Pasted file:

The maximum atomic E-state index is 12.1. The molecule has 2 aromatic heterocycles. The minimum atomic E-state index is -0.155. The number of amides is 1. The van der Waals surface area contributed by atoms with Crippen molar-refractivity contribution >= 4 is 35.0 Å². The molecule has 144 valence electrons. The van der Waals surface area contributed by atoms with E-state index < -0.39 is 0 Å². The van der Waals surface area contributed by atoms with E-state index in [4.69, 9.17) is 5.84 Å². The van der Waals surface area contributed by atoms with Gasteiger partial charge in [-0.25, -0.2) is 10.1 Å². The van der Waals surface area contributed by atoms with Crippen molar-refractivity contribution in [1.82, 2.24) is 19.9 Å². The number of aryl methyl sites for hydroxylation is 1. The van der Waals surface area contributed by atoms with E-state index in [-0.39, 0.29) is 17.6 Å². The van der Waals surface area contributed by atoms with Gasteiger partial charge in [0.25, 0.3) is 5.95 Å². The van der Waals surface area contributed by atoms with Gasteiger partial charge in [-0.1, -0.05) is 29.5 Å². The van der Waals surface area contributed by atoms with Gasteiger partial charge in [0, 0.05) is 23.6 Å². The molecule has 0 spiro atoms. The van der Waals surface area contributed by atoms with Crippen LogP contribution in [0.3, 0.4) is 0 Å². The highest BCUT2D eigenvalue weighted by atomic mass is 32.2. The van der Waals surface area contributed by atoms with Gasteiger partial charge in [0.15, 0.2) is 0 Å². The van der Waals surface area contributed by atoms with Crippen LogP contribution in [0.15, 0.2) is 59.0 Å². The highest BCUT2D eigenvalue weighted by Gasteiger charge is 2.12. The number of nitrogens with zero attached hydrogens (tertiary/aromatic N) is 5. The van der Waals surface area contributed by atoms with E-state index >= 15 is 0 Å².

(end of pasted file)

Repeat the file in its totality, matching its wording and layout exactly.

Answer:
The maximum atomic E-state index is 12.1. The molecule has 2 aromatic heterocycles. The minimum atomic E-state index is -0.155. The number of amides is 1. The van der Waals surface area contributed by atoms with Crippen molar-refractivity contribution >= 4 is 35.0 Å². The molecule has 144 valence electrons. The van der Waals surface area contributed by atoms with E-state index < -0.39 is 0 Å². The van der Waals surface area contributed by atoms with E-state index in [4.69, 9.17) is 5.84 Å². The van der Waals surface area contributed by atoms with Gasteiger partial charge in [-0.25, -0.2) is 10.1 Å². The van der Waals surface area contributed by atoms with Crippen molar-refractivity contribution in [1.82, 2.24) is 19.9 Å². The number of aryl methyl sites for hydroxylation is 1. The van der Waals surface area contributed by atoms with E-state index in [-0.39, 0.29) is 17.6 Å². The van der Waals surface area contributed by atoms with Gasteiger partial charge in [0.25, 0.3) is 5.95 Å². The van der Waals surface area contributed by atoms with Gasteiger partial charge in [-0.1, -0.05) is 29.5 Å². The van der Waals surface area contributed by atoms with Gasteiger partial charge in [0, 0.05) is 23.6 Å². The molecule has 0 spiro atoms. The van der Waals surface area contributed by atoms with Crippen LogP contribution in [0.3, 0.4) is 0 Å². The highest BCUT2D eigenvalue weighted by atomic mass is 32.2. The van der Waals surface area contributed by atoms with Gasteiger partial charge in [0.15, 0.2) is 0 Å². The van der Waals surface area contributed by atoms with Crippen LogP contribution in [0.15, 0.2) is 59.0 Å². The highest BCUT2D eigenvalue weighted by Gasteiger charge is 2.12. The number of nitrogens with zero attached hydrogens (tertiary/aromatic N) is 5. The van der Waals surface area contributed by atoms with E-state index >= 15 is 0 Å².